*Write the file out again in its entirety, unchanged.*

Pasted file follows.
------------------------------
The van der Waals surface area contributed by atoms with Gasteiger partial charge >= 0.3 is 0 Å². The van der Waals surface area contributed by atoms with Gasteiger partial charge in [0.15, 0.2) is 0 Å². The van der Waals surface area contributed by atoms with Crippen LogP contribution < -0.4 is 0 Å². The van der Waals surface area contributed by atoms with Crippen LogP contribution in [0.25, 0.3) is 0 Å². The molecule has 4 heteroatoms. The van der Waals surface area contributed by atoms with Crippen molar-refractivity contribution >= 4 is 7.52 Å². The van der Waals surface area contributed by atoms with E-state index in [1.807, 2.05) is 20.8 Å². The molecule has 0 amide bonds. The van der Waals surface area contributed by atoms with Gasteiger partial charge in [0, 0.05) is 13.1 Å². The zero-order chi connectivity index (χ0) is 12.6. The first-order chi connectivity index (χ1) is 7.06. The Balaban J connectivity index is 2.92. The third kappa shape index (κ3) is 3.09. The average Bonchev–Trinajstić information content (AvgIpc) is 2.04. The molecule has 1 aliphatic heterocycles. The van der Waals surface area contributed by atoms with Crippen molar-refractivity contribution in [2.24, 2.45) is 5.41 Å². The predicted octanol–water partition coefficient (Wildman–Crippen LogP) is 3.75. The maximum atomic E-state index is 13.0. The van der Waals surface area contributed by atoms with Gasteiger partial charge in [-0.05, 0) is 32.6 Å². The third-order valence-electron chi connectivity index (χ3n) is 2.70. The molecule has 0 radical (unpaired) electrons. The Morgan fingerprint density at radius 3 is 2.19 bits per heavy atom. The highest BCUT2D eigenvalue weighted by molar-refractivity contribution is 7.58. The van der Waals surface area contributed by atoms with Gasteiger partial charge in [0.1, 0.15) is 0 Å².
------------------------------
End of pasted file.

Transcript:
The van der Waals surface area contributed by atoms with Gasteiger partial charge >= 0.3 is 0 Å². The van der Waals surface area contributed by atoms with Gasteiger partial charge in [0.15, 0.2) is 0 Å². The van der Waals surface area contributed by atoms with Crippen LogP contribution < -0.4 is 0 Å². The van der Waals surface area contributed by atoms with Crippen LogP contribution in [0.25, 0.3) is 0 Å². The molecule has 4 heteroatoms. The van der Waals surface area contributed by atoms with Crippen molar-refractivity contribution >= 4 is 7.52 Å². The van der Waals surface area contributed by atoms with E-state index in [1.807, 2.05) is 20.8 Å². The molecule has 0 amide bonds. The van der Waals surface area contributed by atoms with Gasteiger partial charge in [0, 0.05) is 13.1 Å². The zero-order chi connectivity index (χ0) is 12.6. The first-order chi connectivity index (χ1) is 7.06. The Balaban J connectivity index is 2.92. The third kappa shape index (κ3) is 3.09. The average Bonchev–Trinajstić information content (AvgIpc) is 2.04. The molecule has 1 aliphatic heterocycles. The van der Waals surface area contributed by atoms with Crippen molar-refractivity contribution in [2.24, 2.45) is 5.41 Å². The predicted octanol–water partition coefficient (Wildman–Crippen LogP) is 3.75. The maximum atomic E-state index is 13.0. The van der Waals surface area contributed by atoms with Gasteiger partial charge in [-0.05, 0) is 32.6 Å². The third-order valence-electron chi connectivity index (χ3n) is 2.70. The molecule has 0 radical (unpaired) electrons. The Morgan fingerprint density at radius 3 is 2.19 bits per heavy atom. The highest BCUT2D eigenvalue weighted by molar-refractivity contribution is 7.58. The van der Waals surface area contributed by atoms with Gasteiger partial charge in [0.1, 0.15) is 0 Å².